At the end of the first night of the Paul McCartney concert, the crowd began to sing along to “Hey Jude.” People stood and swayed, and belted out the “Na na na nas.” It was one of those shared experiences that don’t happen as often anymore.
I was feeling great until I looked a few rows down and saw a college-age couple who were singing and swaying as well, but they had their phone in front and were recording themselves singing, most likely for Snapchat. I immediately wanted to tell them, “Put down your damn phone! Paul is the performer here, not you.” But then my mind started to focus on how dumb these kids were and not enjoy the great song itself. I did my best to push it out of my mind and just focus on the singing.
I used to be pro-anti-phone use, but who I am to tell people what moments of their lives to record? Who am I to tell “young people” when or when not to use their phone? News flash: Baby Boomers use their phone all the time, too. My bathroom at the office is shared with a few other spaces that bring in dozens of lawyers for meetings. If you head into the bathroom during one of their breaks, many of them will be either emailing or talking on their phones, in the bathroom, while they’re urinating. I get that lawyers are busy, but come on. Recording yourself during Paul McCartney seems downright noble after seeing that.
Just let people have fun how they want to have fun. Yeah, it’s annoying to go to a concert and see a few dozen glowing screens while people are playing. (I even saw a woman reading a long, intense email during Paul’s encore. Like that couldn’t wait 10 minutes?) But are you going to go around to each person and tell them to turn off their phone? No. Just relax. Control your own phone habits, not anyone else's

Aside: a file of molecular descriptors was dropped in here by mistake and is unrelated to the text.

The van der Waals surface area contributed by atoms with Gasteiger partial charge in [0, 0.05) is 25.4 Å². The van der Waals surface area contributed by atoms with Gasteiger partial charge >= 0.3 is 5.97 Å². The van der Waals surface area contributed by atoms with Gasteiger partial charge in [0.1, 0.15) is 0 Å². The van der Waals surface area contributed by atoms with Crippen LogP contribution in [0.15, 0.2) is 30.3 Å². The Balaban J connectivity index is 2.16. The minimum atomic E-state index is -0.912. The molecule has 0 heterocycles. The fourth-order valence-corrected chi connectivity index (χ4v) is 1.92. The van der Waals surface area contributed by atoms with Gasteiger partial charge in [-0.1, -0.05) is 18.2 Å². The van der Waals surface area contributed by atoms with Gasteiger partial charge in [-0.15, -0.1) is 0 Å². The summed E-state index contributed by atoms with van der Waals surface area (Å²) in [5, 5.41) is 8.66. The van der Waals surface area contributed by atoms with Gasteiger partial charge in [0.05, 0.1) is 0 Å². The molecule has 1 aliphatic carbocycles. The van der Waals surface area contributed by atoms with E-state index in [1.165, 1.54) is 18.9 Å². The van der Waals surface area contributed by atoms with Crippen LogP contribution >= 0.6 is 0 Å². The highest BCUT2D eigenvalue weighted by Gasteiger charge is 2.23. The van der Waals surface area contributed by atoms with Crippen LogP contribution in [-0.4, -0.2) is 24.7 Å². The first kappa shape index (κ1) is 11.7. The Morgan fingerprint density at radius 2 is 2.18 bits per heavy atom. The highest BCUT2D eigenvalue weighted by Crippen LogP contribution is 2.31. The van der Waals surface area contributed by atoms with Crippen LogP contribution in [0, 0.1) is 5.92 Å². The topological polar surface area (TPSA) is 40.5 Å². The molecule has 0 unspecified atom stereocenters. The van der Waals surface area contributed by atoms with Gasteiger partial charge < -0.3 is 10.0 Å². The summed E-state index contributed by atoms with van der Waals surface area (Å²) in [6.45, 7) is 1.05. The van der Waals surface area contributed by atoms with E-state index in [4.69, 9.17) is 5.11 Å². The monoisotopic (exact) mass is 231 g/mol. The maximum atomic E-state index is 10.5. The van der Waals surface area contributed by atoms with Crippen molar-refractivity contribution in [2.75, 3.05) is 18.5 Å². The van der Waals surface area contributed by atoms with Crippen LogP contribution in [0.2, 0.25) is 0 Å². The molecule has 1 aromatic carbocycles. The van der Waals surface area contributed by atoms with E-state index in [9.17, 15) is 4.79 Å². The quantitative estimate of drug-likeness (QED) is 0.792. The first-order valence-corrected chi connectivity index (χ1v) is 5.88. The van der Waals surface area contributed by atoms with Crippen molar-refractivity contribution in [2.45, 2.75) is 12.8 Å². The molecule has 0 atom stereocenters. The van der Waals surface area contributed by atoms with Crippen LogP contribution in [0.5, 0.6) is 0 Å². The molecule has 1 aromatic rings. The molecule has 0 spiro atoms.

There is one place where I find phone usage infuriating—church. I see people whip out their phones as soon as the final note is over. They don’t even wait to leave the pews. Come on.
I don’t think the constant phone usage is a good thing, it’s just the new standard. After speaking with some of my teacher friends last week, I’ve learned that phones are just part of the classroom in some instances. They don’t even try to take them away. I don’t blame them. Would you spend most of your lesson trying to be the phone police instead of teaching?
I think the best way to combat this is to control your own phone usage. I love the hours when I throw my phone in a drawer and forget about it. It’s relaxing. I can concentrate on something else.
The ubiquitous phone usage is scary and I worry how it will—literally—change our brains, but it’s not as scary as many people make it out to be. People still have joy, frustration, and sorrow, they just express it differently. And that’s always been true for every generation.